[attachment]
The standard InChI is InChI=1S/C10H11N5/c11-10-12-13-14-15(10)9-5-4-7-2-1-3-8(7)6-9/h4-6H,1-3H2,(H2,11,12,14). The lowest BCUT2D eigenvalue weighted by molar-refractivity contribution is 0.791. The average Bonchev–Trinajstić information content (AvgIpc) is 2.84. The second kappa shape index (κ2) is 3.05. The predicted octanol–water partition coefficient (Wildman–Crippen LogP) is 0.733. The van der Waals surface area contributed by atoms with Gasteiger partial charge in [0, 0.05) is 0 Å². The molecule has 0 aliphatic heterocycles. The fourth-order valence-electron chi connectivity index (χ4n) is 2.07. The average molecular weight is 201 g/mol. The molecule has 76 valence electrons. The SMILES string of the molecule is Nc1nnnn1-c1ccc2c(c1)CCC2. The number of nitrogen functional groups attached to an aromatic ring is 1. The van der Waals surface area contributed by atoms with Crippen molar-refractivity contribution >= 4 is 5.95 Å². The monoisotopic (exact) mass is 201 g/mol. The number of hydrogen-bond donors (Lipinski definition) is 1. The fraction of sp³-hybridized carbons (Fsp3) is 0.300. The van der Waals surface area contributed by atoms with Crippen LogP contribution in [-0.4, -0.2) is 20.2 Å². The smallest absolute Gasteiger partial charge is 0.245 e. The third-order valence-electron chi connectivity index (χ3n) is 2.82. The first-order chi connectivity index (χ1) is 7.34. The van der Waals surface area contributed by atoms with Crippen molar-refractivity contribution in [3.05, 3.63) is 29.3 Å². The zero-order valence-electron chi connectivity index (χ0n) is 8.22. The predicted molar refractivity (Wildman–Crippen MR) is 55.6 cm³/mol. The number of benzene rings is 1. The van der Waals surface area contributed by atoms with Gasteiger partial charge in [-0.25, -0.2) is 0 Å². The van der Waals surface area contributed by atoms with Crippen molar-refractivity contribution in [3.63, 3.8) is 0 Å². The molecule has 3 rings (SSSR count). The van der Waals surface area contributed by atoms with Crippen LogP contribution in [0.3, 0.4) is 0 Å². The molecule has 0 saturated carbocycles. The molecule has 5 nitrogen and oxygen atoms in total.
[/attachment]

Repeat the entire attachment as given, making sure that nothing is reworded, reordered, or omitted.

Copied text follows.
The standard InChI is InChI=1S/C10H11N5/c11-10-12-13-14-15(10)9-5-4-7-2-1-3-8(7)6-9/h4-6H,1-3H2,(H2,11,12,14). The lowest BCUT2D eigenvalue weighted by molar-refractivity contribution is 0.791. The average Bonchev–Trinajstić information content (AvgIpc) is 2.84. The second kappa shape index (κ2) is 3.05. The predicted octanol–water partition coefficient (Wildman–Crippen LogP) is 0.733. The van der Waals surface area contributed by atoms with Gasteiger partial charge in [0, 0.05) is 0 Å². The molecule has 0 aliphatic heterocycles. The fourth-order valence-electron chi connectivity index (χ4n) is 2.07. The average molecular weight is 201 g/mol. The molecule has 76 valence electrons. The SMILES string of the molecule is Nc1nnnn1-c1ccc2c(c1)CCC2. The number of nitrogen functional groups attached to an aromatic ring is 1. The van der Waals surface area contributed by atoms with Crippen molar-refractivity contribution >= 4 is 5.95 Å². The monoisotopic (exact) mass is 201 g/mol. The number of hydrogen-bond donors (Lipinski definition) is 1. The fraction of sp³-hybridized carbons (Fsp3) is 0.300. The van der Waals surface area contributed by atoms with Crippen LogP contribution in [-0.4, -0.2) is 20.2 Å². The smallest absolute Gasteiger partial charge is 0.245 e. The third-order valence-electron chi connectivity index (χ3n) is 2.82. The first-order chi connectivity index (χ1) is 7.34. The van der Waals surface area contributed by atoms with Crippen molar-refractivity contribution in [3.05, 3.63) is 29.3 Å². The zero-order valence-electron chi connectivity index (χ0n) is 8.22. The predicted molar refractivity (Wildman–Crippen MR) is 55.6 cm³/mol. The number of benzene rings is 1. The van der Waals surface area contributed by atoms with Gasteiger partial charge in [-0.25, -0.2) is 0 Å². The van der Waals surface area contributed by atoms with Crippen molar-refractivity contribution in [3.63, 3.8) is 0 Å². The molecule has 3 rings (SSSR count). The van der Waals surface area contributed by atoms with Crippen LogP contribution in [0.3, 0.4) is 0 Å². The molecule has 0 saturated carbocycles. The molecule has 5 nitrogen and oxygen atoms in total.